Cosmos Cosmetics: Unresting Memoryscapes and Corpofictions

Screening #3,

COSMOS COSMETICS is the promise of a neon sign on the rooftop of a repurposed military building somewhere deep in the East.* Its flickering lights announce the headquarters of the infamous agency for spatial and corporeal exploration and enhancement, which – as we soon learn – are both a function of time travel. Three Soviet cosmonauts created the COSMOS COSMETICS agency on their first return from cosmic space in a prolonged state of mind alteration: Rumor goes that they either refused to use Phenibut** to soothe their claustrophobic experience when confronted with the unlimited reality of the universe and the Earth (and their borders on their return into Soviet realism), or they took too much of the drug, with their space madness becoming irreversible. To this day, the range of services offered by COSMOS COSMETICS stimulates intersections and movements between bodies, spaces, objects, and multilayered memories.

 

Through a constellation of artistic explorations of the post-socialist universe, our chapter for D’EST, COSMOS COSMETICS: Unresting Memoryscapes and Corpofictions, pays homage to the counter-cosmetics and deviant cosmologies of these three women.* The ancient word kόσμος means “world” or “the universe considered as a system with an order and pattern.” The global political shifts historicized between the 1980s and 1990s were amongst several in a long series of attempts to change the world order and its social, ecological, economic, cultural, and aesthetic patterns. However, there was never a consensus on the principles or procedures according to which such changes should occur.

Indeed, the realities of post-socialism teach us that cosmetic protocols rejuvenate totalitarian dynamics and eliminate unwanted histories. Diverse experiences and socio-political environments of post-/socialist life, trauma, dissidence, commons, and solidarity have been exiled into subcutaneous dimensions. The selected video art and experimental film works are concerned with architectural, bodily, and phantasmatic materializations of these internalized mnemonic and bio-political regimes.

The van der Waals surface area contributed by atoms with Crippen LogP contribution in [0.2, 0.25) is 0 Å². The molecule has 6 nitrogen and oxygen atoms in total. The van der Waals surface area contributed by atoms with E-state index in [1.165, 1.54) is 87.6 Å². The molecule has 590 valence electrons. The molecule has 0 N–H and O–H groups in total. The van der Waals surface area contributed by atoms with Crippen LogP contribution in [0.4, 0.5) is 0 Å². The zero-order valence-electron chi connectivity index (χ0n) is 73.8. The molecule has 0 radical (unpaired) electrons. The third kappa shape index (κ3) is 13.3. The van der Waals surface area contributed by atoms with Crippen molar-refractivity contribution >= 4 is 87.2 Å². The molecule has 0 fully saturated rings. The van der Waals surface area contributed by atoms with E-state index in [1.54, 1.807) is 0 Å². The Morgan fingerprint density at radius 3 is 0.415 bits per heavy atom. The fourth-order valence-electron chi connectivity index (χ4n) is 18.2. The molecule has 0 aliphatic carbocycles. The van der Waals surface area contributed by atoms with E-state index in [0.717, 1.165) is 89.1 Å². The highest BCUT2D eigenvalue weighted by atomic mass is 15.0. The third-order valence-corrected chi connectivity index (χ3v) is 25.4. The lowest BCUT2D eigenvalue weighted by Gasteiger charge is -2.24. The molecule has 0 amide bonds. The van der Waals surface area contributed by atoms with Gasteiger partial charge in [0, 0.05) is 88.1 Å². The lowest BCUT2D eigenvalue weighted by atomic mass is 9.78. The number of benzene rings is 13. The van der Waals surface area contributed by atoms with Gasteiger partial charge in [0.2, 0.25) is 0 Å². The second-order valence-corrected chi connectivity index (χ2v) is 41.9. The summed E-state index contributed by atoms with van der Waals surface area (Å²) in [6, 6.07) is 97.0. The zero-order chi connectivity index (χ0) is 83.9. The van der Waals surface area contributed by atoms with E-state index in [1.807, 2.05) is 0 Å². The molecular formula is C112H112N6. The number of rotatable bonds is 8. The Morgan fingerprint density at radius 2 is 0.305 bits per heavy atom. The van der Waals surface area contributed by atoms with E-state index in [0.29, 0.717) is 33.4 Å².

The aesthetic techniques and technologies deployed at COSMOS COSMETICS revitalize the porosities and flow between layers of experience. Applying reanimation practices from various socio-political contexts aims to glean the different politics of refurbishing and reshuffling the world into hegemonic structures. If the monolithic fictions of nationalism, capitalism, patriarchy, and coloniality rely on procedures of cleansing and sealing (complex narratives and forms of life), then how to contaminate such ideological cosmetics? And how to interrupt the straight lines they project into a seemingly unavoidable present/future?

A counter-cosmetic repertoire of fog, wind, viruses, myths, and magic courses through the works – soft powers that address and unsettle such smokescreen histories and their monumental affirmation in architectures of false memory, borders, and dispossession. Re-appropriating smoke and screen, the diffuse and unstable protagonists of COSMOS COSMETICS queer dominant structures of ideology. And they elude the neo-/colonial monuments through the very counter-figures and uncanny interstices that always also inhabit them.